An Experience Report should be short and to the point:
make a claim about how well functional programming worked on your
project and why, and produce evidence to substantiate your claim.
functional programming worked for you in the same ways it has
worked for others, you need only to summarize the results---the main
part of your paper should discuss how well it worked and in what context.
Most readers will not want to know all the details of your project and
but please characterize your project and its context well enough so that
readers can judge to what degree your experience is relevant to their own
Be especially careful
to highlight any unusual aspects of your project.
Also keep in mind that specifics about your
project are more valuable than generalities about functional programming;
for example, it is more valuable to say that your team delivered its
software a month ahead of schedule than it is to say that functional
programming made your team more productive.
- Both in the proceedings and in any citations, the
title of each accepted Experience Report must begin with the words
``Experience Report'' followed by a colon.
The acceptance rate for Experience Reports will be computed and
reported separately from the rate for ordinary papers.
- An Experience Report is at most 4 pages long.
Each accepted Experience Report will be presented at the conference,
but depending on the number of Experience Reports and regular papers
accepted, authors of Experience reports may be asked to give shorter talks.
- Because the purpose of Experience Reports is to enable our community
to accumulate a body of evidence about the
efficacy of functional programming,
an acceptable Experience Report need not add to the body of knowledge of the functional-programming community
by presenting novel results or conclusions.
It is sufficient if the Report
states a clear thesis and provides supporting evidence.
The thesis must be relevant to ICFP, but it need not be
The program committee will accept or reject Experience Reports
based on whether they judge the evidence to be convincing.
Anecdotal evidence will be acceptable provided it is well argued and
the author explains what efforts were made to gather as much evidence
Typically, more convincing evidence is obtained from papers which show
how functional programming was used than from papers which only
say that functional programming was used.
The most convincing evidence often includes
comparisons of situations before and after the introduction or
discontinuation of functional programming.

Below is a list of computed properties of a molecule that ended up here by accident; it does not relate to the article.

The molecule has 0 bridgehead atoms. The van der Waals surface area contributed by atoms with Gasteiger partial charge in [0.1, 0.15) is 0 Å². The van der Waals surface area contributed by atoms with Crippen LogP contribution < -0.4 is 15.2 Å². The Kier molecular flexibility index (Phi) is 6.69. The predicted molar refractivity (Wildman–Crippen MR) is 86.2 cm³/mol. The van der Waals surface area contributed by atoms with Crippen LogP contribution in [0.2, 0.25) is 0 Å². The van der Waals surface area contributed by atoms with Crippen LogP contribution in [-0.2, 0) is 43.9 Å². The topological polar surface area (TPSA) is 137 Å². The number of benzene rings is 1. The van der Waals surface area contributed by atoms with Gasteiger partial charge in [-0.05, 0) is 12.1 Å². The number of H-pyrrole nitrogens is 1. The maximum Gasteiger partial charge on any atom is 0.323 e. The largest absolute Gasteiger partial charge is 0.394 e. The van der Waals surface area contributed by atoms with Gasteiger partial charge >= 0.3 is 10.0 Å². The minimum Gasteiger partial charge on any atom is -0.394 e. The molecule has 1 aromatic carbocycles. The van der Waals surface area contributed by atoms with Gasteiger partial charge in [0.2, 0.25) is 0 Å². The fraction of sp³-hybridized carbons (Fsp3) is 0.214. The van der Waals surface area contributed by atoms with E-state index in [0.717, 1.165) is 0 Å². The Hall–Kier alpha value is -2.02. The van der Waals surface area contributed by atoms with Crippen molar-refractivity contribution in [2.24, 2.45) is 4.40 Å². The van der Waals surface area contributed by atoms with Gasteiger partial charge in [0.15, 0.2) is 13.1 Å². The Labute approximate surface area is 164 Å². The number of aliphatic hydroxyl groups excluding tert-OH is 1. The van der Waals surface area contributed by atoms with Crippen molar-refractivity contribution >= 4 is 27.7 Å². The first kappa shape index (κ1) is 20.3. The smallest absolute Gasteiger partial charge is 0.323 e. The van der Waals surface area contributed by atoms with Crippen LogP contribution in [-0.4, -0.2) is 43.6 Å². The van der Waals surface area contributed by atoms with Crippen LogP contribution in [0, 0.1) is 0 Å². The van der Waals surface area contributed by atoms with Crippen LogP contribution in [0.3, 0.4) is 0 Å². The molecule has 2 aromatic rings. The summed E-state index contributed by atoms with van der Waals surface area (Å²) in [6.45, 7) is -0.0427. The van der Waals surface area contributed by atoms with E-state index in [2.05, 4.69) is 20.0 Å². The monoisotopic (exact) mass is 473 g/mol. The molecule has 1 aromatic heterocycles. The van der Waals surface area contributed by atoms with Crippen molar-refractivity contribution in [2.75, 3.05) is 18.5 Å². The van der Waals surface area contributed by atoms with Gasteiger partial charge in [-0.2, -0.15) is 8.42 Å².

Evidence drawn from a single person's experience may be sufficient,
but more weight will be given to evidence drawn from the experience
of groups of people.
If your paper not only describes experience but also presents new technical
or if your experience refutes cherished beliefs of the
you may be better off submitting it as a full paper, which
judged by the usual criteria of novelty, originality, and relevance.
If you are unsure in which category to submit, the program chair will be
happy to help you decide.
Graham Hutton (University of Nottingham)
Department of Computer Science
Portland State University
P.O. Box 751, Portland, OR 97207 USA
Phone: +1 503 725 5492
Fax: +1 503 725 3211
Mail sent to the address above is filtered for spam.
If you send mail and do not receive a prompt response,
particularly if the deadline is looming, feel free
Amal Ahmed (Toyota Technological Institute, Chicago)
Maria Alpuente (Technical University of Valencia (UPV))
Lennart Augustsson (Standard Chartered Bank)
Lars Birkedal (IT University of Copenhagen)
Manuel Chakravarty (University of New South Wales)
Koen Claessen (Chalmers University of Technology)
Marc Feeley (Université de Montréal)
Andrzej Filinski (University of Copenhagen)
Daan Leijen (Microsoft Research)
Xavier Leroy (INRIA Paris-Rocquencourt)
Conor McBride (University of Strathclyde)
Matthew Might (University of Utah)
Shin-Cheng Mu (Academia Sinica)
Atsushi Ohori (Tohoku University)
Kristoffer Rose (IBM Thomas J. Watson Research Center)
Important Dates (at 20:00 UTC)
ICFP 2009 Web Site
Special Journal Issue
There will be a special issue of the Journal of Functional Programming
with papers from ICFP 2009.
The program committee will invite the authors of select accepted papers to
submit a journal version to this issue.